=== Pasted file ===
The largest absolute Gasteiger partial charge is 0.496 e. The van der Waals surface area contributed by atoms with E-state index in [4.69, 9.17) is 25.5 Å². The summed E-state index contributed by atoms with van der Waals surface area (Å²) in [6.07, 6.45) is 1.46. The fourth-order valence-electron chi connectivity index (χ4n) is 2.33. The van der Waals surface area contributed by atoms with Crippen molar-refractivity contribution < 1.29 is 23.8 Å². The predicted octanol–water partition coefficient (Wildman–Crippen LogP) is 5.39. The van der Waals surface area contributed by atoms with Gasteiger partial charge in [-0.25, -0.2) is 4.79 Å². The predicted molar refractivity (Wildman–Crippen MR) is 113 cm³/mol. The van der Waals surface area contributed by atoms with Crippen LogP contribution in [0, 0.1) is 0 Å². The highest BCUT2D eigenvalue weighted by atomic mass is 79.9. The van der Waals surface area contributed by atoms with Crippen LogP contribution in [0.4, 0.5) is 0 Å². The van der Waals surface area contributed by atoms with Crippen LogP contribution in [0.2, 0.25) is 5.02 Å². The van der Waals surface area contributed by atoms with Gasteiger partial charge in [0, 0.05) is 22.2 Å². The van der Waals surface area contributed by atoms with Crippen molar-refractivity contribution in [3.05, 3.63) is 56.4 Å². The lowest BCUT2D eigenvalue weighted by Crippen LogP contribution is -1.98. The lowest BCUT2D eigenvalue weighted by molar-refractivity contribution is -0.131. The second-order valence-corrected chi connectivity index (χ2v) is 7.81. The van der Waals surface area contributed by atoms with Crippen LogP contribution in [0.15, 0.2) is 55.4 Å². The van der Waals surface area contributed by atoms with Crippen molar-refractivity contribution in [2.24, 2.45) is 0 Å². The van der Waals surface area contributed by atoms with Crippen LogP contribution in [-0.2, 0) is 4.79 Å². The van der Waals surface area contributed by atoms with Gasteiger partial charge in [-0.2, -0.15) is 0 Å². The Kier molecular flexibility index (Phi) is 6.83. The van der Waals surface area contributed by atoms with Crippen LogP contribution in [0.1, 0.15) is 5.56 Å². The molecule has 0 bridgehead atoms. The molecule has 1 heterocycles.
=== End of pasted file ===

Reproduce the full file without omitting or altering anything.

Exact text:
The largest absolute Gasteiger partial charge is 0.496 e. The van der Waals surface area contributed by atoms with E-state index in [4.69, 9.17) is 25.5 Å². The summed E-state index contributed by atoms with van der Waals surface area (Å²) in [6.07, 6.45) is 1.46. The fourth-order valence-electron chi connectivity index (χ4n) is 2.33. The van der Waals surface area contributed by atoms with Crippen molar-refractivity contribution < 1.29 is 23.8 Å². The predicted octanol–water partition coefficient (Wildman–Crippen LogP) is 5.39. The van der Waals surface area contributed by atoms with Gasteiger partial charge in [-0.25, -0.2) is 4.79 Å². The predicted molar refractivity (Wildman–Crippen MR) is 113 cm³/mol. The van der Waals surface area contributed by atoms with Crippen LogP contribution in [0, 0.1) is 0 Å². The highest BCUT2D eigenvalue weighted by atomic mass is 79.9. The van der Waals surface area contributed by atoms with Crippen LogP contribution in [0.4, 0.5) is 0 Å². The van der Waals surface area contributed by atoms with Crippen LogP contribution in [0.2, 0.25) is 5.02 Å². The van der Waals surface area contributed by atoms with Gasteiger partial charge in [0, 0.05) is 22.2 Å². The van der Waals surface area contributed by atoms with Crippen molar-refractivity contribution in [3.05, 3.63) is 56.4 Å². The lowest BCUT2D eigenvalue weighted by Crippen LogP contribution is -1.98. The lowest BCUT2D eigenvalue weighted by molar-refractivity contribution is -0.131. The second-order valence-corrected chi connectivity index (χ2v) is 7.81. The van der Waals surface area contributed by atoms with Crippen LogP contribution in [0.15, 0.2) is 55.4 Å². The van der Waals surface area contributed by atoms with Crippen molar-refractivity contribution in [2.24, 2.45) is 0 Å². The van der Waals surface area contributed by atoms with Crippen LogP contribution in [-0.2, 0) is 4.79 Å². The van der Waals surface area contributed by atoms with Gasteiger partial charge in [-0.2, -0.15) is 0 Å². The Kier molecular flexibility index (Phi) is 6.83. The van der Waals surface area contributed by atoms with Crippen LogP contribution in [0.1, 0.15) is 5.56 Å². The molecule has 0 bridgehead atoms. The molecule has 1 heterocycles.